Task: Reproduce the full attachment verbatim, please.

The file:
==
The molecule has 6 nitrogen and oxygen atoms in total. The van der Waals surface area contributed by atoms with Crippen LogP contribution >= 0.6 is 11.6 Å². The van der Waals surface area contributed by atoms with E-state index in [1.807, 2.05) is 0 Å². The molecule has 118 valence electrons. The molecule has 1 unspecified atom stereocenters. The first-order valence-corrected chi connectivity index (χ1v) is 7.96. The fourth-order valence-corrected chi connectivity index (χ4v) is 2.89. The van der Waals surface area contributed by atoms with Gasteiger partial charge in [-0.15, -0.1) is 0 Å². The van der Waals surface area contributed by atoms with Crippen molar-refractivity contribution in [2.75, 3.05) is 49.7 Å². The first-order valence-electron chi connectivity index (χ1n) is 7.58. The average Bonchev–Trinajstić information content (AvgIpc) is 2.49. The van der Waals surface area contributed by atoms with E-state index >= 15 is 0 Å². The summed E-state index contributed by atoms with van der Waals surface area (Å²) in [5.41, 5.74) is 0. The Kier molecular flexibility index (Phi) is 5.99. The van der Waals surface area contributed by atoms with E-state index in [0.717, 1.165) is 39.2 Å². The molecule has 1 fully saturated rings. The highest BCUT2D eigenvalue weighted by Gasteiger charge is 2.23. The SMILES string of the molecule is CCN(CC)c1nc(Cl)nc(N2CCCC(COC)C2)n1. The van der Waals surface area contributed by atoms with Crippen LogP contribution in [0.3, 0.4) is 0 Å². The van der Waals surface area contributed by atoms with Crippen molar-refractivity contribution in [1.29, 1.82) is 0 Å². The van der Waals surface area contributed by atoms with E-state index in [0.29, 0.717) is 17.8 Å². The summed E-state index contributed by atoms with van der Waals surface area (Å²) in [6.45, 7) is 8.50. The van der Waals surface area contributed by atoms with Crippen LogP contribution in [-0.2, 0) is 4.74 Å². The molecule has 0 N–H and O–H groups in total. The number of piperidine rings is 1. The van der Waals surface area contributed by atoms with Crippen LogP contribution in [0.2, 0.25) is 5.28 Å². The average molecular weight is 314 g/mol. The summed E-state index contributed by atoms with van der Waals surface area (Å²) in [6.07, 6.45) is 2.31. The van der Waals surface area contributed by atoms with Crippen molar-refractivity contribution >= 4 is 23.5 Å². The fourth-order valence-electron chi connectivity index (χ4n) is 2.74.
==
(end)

The molecule has 6 nitrogen and oxygen atoms in total. The van der Waals surface area contributed by atoms with Crippen LogP contribution >= 0.6 is 11.6 Å². The van der Waals surface area contributed by atoms with E-state index in [1.807, 2.05) is 0 Å². The molecule has 118 valence electrons. The molecule has 1 unspecified atom stereocenters. The first-order valence-corrected chi connectivity index (χ1v) is 7.96. The fourth-order valence-corrected chi connectivity index (χ4v) is 2.89. The van der Waals surface area contributed by atoms with Gasteiger partial charge in [-0.15, -0.1) is 0 Å². The van der Waals surface area contributed by atoms with Crippen molar-refractivity contribution in [2.75, 3.05) is 49.7 Å². The first-order valence-electron chi connectivity index (χ1n) is 7.58. The average Bonchev–Trinajstić information content (AvgIpc) is 2.49. The van der Waals surface area contributed by atoms with E-state index >= 15 is 0 Å². The summed E-state index contributed by atoms with van der Waals surface area (Å²) in [5.41, 5.74) is 0. The Kier molecular flexibility index (Phi) is 5.99. The van der Waals surface area contributed by atoms with E-state index in [0.717, 1.165) is 39.2 Å². The molecule has 1 fully saturated rings. The highest BCUT2D eigenvalue weighted by Gasteiger charge is 2.23. The SMILES string of the molecule is CCN(CC)c1nc(Cl)nc(N2CCCC(COC)C2)n1. The van der Waals surface area contributed by atoms with Crippen LogP contribution in [0.3, 0.4) is 0 Å². The van der Waals surface area contributed by atoms with Crippen molar-refractivity contribution in [1.29, 1.82) is 0 Å². The van der Waals surface area contributed by atoms with E-state index in [0.29, 0.717) is 17.8 Å². The summed E-state index contributed by atoms with van der Waals surface area (Å²) in [6.45, 7) is 8.50. The van der Waals surface area contributed by atoms with Crippen LogP contribution in [-0.2, 0) is 4.74 Å². The molecule has 0 N–H and O–H groups in total. The number of piperidine rings is 1. The van der Waals surface area contributed by atoms with Crippen LogP contribution in [0.2, 0.25) is 5.28 Å². The average molecular weight is 314 g/mol. The summed E-state index contributed by atoms with van der Waals surface area (Å²) in [6.07, 6.45) is 2.31. The van der Waals surface area contributed by atoms with Crippen molar-refractivity contribution >= 4 is 23.5 Å². The fourth-order valence-electron chi connectivity index (χ4n) is 2.74.